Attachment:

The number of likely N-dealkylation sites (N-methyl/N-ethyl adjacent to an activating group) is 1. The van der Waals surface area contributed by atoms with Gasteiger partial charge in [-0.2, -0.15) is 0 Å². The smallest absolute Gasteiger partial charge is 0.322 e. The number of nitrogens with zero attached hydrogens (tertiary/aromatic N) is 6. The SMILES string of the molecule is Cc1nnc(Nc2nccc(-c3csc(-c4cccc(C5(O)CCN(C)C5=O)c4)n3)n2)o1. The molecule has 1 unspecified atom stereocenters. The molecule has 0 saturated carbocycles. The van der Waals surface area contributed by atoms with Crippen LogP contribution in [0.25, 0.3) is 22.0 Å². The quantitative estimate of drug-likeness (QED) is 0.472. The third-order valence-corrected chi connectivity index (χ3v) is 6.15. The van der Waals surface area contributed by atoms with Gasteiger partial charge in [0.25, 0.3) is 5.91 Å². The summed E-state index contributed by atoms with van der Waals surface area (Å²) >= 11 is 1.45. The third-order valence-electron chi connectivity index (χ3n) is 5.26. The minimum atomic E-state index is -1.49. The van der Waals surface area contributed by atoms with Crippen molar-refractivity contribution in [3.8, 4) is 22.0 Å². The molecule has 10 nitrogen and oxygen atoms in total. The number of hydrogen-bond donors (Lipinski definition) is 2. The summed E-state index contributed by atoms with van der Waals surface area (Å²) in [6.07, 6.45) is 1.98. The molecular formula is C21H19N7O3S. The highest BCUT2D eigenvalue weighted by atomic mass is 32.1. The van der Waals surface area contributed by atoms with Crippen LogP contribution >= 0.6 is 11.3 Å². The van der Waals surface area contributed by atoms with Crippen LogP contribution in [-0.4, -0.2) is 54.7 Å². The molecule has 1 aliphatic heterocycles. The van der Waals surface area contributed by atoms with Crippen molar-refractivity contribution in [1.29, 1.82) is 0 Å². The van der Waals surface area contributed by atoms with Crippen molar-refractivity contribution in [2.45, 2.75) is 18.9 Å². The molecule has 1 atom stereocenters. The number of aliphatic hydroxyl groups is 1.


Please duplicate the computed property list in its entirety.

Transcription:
The number of likely N-dealkylation sites (N-methyl/N-ethyl adjacent to an activating group) is 1. The van der Waals surface area contributed by atoms with Gasteiger partial charge in [-0.2, -0.15) is 0 Å². The smallest absolute Gasteiger partial charge is 0.322 e. The number of nitrogens with zero attached hydrogens (tertiary/aromatic N) is 6. The SMILES string of the molecule is Cc1nnc(Nc2nccc(-c3csc(-c4cccc(C5(O)CCN(C)C5=O)c4)n3)n2)o1. The molecule has 1 unspecified atom stereocenters. The molecule has 0 saturated carbocycles. The van der Waals surface area contributed by atoms with Crippen LogP contribution in [0.25, 0.3) is 22.0 Å². The quantitative estimate of drug-likeness (QED) is 0.472. The third-order valence-corrected chi connectivity index (χ3v) is 6.15. The van der Waals surface area contributed by atoms with Gasteiger partial charge in [0.25, 0.3) is 5.91 Å². The summed E-state index contributed by atoms with van der Waals surface area (Å²) >= 11 is 1.45. The third-order valence-electron chi connectivity index (χ3n) is 5.26. The minimum atomic E-state index is -1.49. The van der Waals surface area contributed by atoms with Crippen molar-refractivity contribution in [3.8, 4) is 22.0 Å². The molecule has 10 nitrogen and oxygen atoms in total. The number of hydrogen-bond donors (Lipinski definition) is 2. The summed E-state index contributed by atoms with van der Waals surface area (Å²) in [6.07, 6.45) is 1.98. The molecular formula is C21H19N7O3S. The highest BCUT2D eigenvalue weighted by atomic mass is 32.1. The van der Waals surface area contributed by atoms with Crippen LogP contribution >= 0.6 is 11.3 Å². The van der Waals surface area contributed by atoms with Crippen LogP contribution in [-0.4, -0.2) is 54.7 Å². The molecule has 1 aliphatic heterocycles. The van der Waals surface area contributed by atoms with Crippen molar-refractivity contribution in [1.29, 1.82) is 0 Å². The van der Waals surface area contributed by atoms with Crippen molar-refractivity contribution in [2.45, 2.75) is 18.9 Å². The molecule has 1 atom stereocenters. The number of aliphatic hydroxyl groups is 1.